To the Editor:-We recently realized that the concentrations of volatile anesthetics reported in our publications [1,2]are incorrect. It follows that the activity of the plasma membrane Calcium sup 2+ -ATPase (PMCA) is half-maximally inhibited (I50values) at 2.2-3.0 mM (instead of 0.22-0.30 mM) halothane and 2.4-3.2 mM (instead of 0.24-0.32 mM) isoflurane, which compare to 7.5-12 minimum alveolar anesthetic concentrations.
Although we cannot claim that PMCA is inhibited by volatile anesthetics at their clinical concentrations, all other findings presented in our papers are unaffected by the concentration error. These are: 1) analogous dose-dependent inhibition of PMCA activity by volatile anesthetics in neuronal and red cell membranes; 2) significantly higher sensitivity of the PMCA as compared with three other plasma membrane ATPases to the inhibitory action of halothane and isoflurane; and 3) lack of difference in sensitivity of PMCA versus the other ATPases to sodium pentobarbital, which inhibits them at 100- to 200-fold above its anesthetic concentrations.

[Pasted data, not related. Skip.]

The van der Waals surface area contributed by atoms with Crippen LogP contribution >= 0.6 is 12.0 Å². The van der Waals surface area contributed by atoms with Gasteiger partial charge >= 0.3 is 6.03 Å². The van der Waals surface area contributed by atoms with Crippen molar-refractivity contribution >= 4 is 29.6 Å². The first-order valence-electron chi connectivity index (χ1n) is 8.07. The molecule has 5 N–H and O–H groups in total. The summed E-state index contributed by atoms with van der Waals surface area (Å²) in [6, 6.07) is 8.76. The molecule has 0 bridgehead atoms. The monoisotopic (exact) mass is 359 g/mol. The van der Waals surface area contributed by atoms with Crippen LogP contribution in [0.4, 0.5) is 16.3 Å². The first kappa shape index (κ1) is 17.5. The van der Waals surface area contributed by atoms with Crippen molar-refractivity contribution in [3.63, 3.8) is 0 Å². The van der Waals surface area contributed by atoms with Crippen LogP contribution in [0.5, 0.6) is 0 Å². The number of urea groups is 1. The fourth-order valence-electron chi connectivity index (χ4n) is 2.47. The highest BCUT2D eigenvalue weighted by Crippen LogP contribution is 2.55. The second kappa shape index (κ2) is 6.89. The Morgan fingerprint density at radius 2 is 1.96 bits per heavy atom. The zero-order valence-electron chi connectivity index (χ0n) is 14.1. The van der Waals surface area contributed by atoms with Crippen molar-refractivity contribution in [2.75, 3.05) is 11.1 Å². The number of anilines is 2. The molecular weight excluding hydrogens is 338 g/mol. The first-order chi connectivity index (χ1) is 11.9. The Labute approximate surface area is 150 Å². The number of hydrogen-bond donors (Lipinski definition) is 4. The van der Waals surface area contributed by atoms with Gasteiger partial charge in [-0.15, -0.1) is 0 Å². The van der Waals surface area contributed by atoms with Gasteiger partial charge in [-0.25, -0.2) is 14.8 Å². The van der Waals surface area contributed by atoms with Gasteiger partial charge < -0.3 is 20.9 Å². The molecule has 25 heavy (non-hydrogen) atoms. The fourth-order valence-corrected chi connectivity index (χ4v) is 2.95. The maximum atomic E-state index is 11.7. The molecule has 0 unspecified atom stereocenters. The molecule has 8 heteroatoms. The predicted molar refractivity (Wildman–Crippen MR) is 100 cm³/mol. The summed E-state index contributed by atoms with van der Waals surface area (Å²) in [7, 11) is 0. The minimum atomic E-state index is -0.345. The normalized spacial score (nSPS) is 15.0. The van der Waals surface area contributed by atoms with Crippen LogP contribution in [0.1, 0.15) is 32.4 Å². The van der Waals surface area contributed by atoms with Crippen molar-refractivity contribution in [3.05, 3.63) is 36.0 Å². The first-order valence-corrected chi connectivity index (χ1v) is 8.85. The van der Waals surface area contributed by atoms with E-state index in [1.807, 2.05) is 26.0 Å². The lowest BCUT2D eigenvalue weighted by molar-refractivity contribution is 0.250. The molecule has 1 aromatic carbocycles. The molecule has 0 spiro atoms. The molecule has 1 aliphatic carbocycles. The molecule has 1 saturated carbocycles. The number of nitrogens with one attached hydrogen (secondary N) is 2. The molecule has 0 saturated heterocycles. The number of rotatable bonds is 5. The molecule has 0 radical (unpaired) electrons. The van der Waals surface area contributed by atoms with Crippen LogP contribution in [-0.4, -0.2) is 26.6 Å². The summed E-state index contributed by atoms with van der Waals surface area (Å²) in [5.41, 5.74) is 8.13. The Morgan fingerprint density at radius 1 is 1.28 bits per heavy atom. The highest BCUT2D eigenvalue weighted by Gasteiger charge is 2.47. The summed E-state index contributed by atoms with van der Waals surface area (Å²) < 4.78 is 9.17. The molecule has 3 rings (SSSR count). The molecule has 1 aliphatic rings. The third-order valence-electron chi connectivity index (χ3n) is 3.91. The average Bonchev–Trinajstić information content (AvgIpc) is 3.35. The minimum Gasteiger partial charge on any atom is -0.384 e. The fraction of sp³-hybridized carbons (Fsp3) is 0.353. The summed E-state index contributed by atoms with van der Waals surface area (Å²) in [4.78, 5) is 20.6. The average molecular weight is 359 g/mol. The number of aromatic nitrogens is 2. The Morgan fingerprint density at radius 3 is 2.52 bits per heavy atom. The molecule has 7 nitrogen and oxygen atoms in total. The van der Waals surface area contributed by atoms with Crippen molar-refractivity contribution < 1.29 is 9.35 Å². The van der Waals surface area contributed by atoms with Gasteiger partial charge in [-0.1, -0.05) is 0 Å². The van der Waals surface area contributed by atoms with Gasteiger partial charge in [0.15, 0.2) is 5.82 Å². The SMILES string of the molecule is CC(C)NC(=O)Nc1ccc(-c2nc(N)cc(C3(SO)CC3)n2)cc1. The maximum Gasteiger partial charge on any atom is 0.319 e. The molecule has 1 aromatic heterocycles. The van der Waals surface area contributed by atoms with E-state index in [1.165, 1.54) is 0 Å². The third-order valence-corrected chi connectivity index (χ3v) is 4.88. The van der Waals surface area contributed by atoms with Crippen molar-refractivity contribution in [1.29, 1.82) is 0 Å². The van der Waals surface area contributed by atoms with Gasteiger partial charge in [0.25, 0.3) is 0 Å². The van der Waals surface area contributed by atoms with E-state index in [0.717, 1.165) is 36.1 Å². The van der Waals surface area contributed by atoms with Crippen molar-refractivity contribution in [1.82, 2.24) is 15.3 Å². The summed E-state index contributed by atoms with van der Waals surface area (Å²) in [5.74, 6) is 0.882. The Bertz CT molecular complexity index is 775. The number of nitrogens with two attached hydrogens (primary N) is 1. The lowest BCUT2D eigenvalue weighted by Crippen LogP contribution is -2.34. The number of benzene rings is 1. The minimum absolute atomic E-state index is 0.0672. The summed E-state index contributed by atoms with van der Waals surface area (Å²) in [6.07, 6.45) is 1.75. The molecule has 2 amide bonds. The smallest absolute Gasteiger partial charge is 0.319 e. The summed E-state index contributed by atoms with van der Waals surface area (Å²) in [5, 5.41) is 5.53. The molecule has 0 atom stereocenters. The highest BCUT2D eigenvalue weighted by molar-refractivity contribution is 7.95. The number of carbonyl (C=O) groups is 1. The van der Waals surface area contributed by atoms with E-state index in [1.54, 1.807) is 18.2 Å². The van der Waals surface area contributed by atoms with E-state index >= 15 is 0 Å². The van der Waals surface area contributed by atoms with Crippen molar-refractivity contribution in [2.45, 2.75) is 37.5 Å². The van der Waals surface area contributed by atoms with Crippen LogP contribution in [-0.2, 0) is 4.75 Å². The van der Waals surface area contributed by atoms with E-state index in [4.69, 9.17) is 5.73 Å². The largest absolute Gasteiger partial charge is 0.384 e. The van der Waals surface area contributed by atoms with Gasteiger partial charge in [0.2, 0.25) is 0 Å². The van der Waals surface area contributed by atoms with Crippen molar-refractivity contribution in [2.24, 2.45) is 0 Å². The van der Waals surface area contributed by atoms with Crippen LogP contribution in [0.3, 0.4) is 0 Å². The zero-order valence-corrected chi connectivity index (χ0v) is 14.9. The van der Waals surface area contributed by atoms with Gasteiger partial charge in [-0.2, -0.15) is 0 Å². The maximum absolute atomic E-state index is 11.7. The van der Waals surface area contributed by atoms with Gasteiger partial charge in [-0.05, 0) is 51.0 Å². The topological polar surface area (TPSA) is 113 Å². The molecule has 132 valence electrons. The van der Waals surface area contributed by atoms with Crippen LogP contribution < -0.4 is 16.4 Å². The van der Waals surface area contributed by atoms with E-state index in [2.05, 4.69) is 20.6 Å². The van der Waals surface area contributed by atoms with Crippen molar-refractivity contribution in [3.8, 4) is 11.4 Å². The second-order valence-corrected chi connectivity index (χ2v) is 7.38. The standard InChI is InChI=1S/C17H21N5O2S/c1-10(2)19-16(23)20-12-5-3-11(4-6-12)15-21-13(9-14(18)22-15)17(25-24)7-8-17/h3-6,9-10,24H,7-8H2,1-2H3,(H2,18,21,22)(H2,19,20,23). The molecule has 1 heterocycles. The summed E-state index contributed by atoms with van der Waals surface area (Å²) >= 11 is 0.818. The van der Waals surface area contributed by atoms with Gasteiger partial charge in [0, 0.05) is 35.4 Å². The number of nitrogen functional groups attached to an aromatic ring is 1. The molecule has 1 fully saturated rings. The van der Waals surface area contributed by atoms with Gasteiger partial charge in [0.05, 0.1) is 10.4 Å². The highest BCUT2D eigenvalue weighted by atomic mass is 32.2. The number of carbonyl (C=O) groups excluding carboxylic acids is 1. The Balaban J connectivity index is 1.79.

With these in mind, we use the PMCA as a model of a membrane protein on which molecular events of anesthetic action could be elucidated.
Danuta Kosk-Kosicka, Ph.D., Associate Professor, Anesthesiology and Critical Care Medicine, The Johns Hopkins University School of Medicine, 600 North Wolfe Street/Blalock 1404-C, Baltimore, Maryland 21287-4961.
(Accepted for publication August 14, 1996.)